Graphene is a relatively new material that has began to gain popularity in the early 2000s. The objective of this article is to compile the relevant information related to the use of graphene in consumer products to aid us in the review of product specifications and design.

It is the “lightest, strongest, and thinnest material that is known, and it is touted as the best heat conductor and electricity conductor ever discovered

Graphene is the subject of relentless research and is thought to be able to revolutionize entire industries, as researchers hypothesize many potential kinds of graphene-based materials and applications.

What is the difference between graphite and graphene?

Physically, graphene is just a 2-dimensional, single layer of graphite that is only one atom thick, arranged in a honeycomb lattice structure. Even though it is ultra-thin, graphene offers properties that far exceed the parent graphite material.

Graphite is a 3-dimensional, crystalline form of the element carbon with its atoms arranged in a hexagonal structure.

So to explain in layman’s terms, graphene is like slicing off an ultra-thin layer of graphite no more than one atom thick, which in reality it is not produced by “slicing”.

Compare Properties of Graphene

The graphene material is just one atom thin and is super lightweight, which makes it useful as a coating material. We have compiled the following properties for ease of reference when we evaluate products with different materials. As such, other commonly used materials are also included for comparison purpose.

  • Mechanical – The following are based on Tensile Strength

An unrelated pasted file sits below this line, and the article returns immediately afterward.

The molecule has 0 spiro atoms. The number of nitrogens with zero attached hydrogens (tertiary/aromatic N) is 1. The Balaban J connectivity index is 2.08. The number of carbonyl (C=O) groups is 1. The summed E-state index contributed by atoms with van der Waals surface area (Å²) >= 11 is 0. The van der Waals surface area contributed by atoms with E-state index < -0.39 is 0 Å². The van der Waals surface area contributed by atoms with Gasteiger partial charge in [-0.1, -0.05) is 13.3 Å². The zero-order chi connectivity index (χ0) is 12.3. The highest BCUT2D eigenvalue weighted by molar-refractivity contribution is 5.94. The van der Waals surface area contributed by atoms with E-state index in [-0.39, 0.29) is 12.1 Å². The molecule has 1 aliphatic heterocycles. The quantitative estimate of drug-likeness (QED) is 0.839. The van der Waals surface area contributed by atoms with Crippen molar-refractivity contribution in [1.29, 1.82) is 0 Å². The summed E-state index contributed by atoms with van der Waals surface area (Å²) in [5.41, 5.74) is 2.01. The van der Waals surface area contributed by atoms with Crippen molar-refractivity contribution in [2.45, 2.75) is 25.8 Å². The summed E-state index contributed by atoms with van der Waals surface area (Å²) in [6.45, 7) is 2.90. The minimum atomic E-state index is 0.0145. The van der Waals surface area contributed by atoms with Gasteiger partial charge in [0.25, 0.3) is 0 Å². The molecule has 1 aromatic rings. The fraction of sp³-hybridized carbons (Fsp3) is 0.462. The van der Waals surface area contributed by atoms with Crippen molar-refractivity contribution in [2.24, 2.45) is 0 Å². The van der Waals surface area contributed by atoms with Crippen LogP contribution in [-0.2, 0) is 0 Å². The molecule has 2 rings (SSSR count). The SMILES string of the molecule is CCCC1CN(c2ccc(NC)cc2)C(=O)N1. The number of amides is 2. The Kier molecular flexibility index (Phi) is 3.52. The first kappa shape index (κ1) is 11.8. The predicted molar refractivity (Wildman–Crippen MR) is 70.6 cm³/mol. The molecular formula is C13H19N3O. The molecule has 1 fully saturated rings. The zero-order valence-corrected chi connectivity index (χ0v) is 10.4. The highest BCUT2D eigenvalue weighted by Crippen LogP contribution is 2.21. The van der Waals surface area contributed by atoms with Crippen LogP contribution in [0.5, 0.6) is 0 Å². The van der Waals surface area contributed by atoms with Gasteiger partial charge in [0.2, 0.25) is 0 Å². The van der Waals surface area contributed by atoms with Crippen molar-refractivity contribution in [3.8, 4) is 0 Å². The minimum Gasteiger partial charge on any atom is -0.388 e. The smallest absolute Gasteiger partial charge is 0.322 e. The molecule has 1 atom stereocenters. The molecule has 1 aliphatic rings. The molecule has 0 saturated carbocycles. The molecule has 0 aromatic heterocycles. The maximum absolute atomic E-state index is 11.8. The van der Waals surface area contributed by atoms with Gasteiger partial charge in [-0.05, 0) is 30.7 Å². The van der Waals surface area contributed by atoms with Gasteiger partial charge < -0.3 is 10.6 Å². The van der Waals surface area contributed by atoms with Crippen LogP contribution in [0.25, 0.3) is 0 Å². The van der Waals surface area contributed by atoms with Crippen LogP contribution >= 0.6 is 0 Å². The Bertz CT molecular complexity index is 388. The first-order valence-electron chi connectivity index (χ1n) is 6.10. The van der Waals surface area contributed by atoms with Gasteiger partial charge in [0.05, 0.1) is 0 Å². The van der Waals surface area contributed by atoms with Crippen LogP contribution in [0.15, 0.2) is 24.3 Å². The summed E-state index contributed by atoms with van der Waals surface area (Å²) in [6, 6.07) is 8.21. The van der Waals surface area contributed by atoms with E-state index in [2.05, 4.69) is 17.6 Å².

• Graphene: 130,000 MPA (Engineering 50,000 – 60,000)
    • Carbon Nanotube:  11,000 – 63,000 MPA
    • Carbon fiber (Toray T1100G): 7000 MPA (fibers alone, strongest human fiber)
    • Silicon (m-Si): 7000 MPA
    • Carbon fiber: 4,137 MPA (fibres alone) (Often used in high-end bicycles in laminated sheet)
    • Aramid (Kevlar or Twaron): 3757 MPA (Used in bulletproof vest)
    • Boron: 3,100 MPA
    • Diamond: 2,800 MPA
    • Tungsten: 1,510 MPA
    • Chromium-Vanadium Steel (AISI 6150): 940 MPA (used in knives)
    • Stainless Steel (AISI 302): 860 MPA
    • Mild Steel (1090): 841 MPA
    • Brass: 500 MPA
    • Aluminium: 483 MPA
    • Structural Steel (A36): 400–550 MPA
    • Bamboo: 350-500 MPA
  • Thermal Conductivity List
    • Graphene: 4000 to 5000+ W/mK
    • Diamond: 2000 – 2200 W/mK
    • Silver: 429 W/mK
    • Copper: 398 W/mK (Cheapest?)
    • Gold: 315 W/mK
    • Aluminium nitride: 310 W/mK
    • Silicon carbide: 270 W/mK
    • Aluminium: 247 W/mK
    • Tungsten: 173 W/mK
    • Graphite: 168 W/mK (Parent material of Graphene)
    • Zinc: 116 W/mK
    • Carbon Steel: 45 – 5 0W/mK (Useful for Cooking Wok)
    • Stainless Steel: 15 – 17 W/mK

Source: extracted from List of thermal conductivities

Electrical Conductivity List

Graphene: 8 – 10 x 107 s/m (source:
Silver: 6.3 x 107 s/m
Copper: 59.6 x 107 s/m
Gold: 41.1 x 107 s/m
Aluminium: 37.7 x 107 s/m
Calcium: 29.8 x 107 s/m
Tungsten: 17.9 x 107 s/m
Zinc: 16.9 x 107 s/m
Cobalt: 1.60 x 107 s/m
Nickel: 1.43 x 107 s/m
Tin: 9.17 x 106 s/m

Source: Electrical conductivity

Back to top button
error: Alert: Add url